10 years ago Rhino released two fine 24-track CD compilations, Come to the Sunshine and Hallucinations, both subtitled “Nuggets from the WEA Vaults.” These compilations made thematic sense and included a lot of unfamiliar music. The sound was consistent as most of the songs came from the Warner Bros./Reprise labels, with a smattering from labels like Cotillion, Atco and Valiant.
I was hoping this approach would be repeated for this 3 CD set, Dig That Underground Sound! Rare Garage Rock from the Vaults of Warner Bros., Elektra & Atlantic Records. It’s a well-programmed selection of music, mixing familiar songs with the obscure, but that’s about the only thing I like about this release.
Unfortunately, there’s no unifying theme to this compilation. “Farmer John” follows “Black Roses”, and is followed by the Association. Most selections are singles, but then there are album cuts by the Fugs and Iron Butterfly. A few UK singles are mixed in, for no particular reason other than that they were released on Atco or Elektra. There are even a couple Flamin’ Groovies cuts from 1976, originally released on Sire!
Nor is there anything approaching ‘rare’ on this set. The only song that hasn’t already been reissued on CD is the Waphphle’s “I Want You”, which is hardly essential. There are no previously unreleased tracks. 13 tracks appeared on Rhino’s earlier CD set, Where The Action Is! Los Angeles Nuggets: 1965-1968 including the most inspired choices of obscure songs, such as “The Rebel Kind” by Dino, Desi & Billy, and “Come Alive” by the Things to Come.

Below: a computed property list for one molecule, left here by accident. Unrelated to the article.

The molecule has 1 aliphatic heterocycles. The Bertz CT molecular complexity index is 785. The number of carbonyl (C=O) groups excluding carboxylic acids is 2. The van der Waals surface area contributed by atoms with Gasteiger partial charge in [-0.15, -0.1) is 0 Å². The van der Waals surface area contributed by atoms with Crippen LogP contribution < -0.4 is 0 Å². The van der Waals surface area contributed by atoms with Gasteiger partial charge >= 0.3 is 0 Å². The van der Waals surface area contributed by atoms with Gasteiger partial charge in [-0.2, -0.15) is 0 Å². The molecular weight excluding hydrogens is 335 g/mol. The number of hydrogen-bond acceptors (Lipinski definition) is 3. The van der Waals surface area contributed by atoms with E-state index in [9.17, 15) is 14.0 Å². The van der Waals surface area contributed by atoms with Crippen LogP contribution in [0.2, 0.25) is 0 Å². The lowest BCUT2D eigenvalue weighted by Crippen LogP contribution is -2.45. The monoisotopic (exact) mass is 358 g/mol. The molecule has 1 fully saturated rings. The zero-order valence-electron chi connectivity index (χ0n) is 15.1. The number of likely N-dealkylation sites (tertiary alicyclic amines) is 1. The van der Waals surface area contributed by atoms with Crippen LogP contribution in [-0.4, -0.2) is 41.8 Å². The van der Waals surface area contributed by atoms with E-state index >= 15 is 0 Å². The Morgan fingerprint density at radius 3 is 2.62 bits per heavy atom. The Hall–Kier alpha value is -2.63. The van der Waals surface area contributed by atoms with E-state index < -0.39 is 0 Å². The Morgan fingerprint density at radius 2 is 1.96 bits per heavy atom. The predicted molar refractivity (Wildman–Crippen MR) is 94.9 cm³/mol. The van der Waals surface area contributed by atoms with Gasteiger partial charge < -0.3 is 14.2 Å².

A third of the selections come from the Warner Bros./Reprise labels, including oft-reissued fare by the Electric Prunes, the Music Machine and the Premiers. This set would have benefited from songs like the Magic Mushroom’s “I’m Gone”, the New Order’s “Why Can’t I” & “Meet Your Match”, and the Gates of Eden “Elegy”, all originally released on Warner Bros and never officially reissued.
Other than three songs from Love, Elektra is only represented by Leviathan’s “Remember the Times”, Clear Light and the Waphphle (the undeserving “I Want You” instead of the better “Goin’ Down”).
Atlantic/Atco provides the Vagrants (three songs), The Common Cold, Rose Garden, Iron Butterfly, and a couple UK artists: Vamp (“Floatin'”) and Sharon Tandy. The rest of the tracks are from other labels controlled by Warner Music Group, such as Dunwich, Mustang, Roulette, Mira, Original Sound, Autumn, many of which are good selections.
The sound quality is generally good but suffers on certain tracks, such as the Shadows of Knight’s “I’m Gonna Make You Mine” which is brittle and lacking in bass. The clipping was obvious when I opened the file up in an audio editor.
Other than a few nice Record Store Day 7″s, the Rhino Custom imprint seems to specialize in unexciting rehash of old music. The six page booklet has short bios on the three primary labels and ten of the bands. It’s a cheap package, but at 15 tracks per CD, it’s not even a bargain.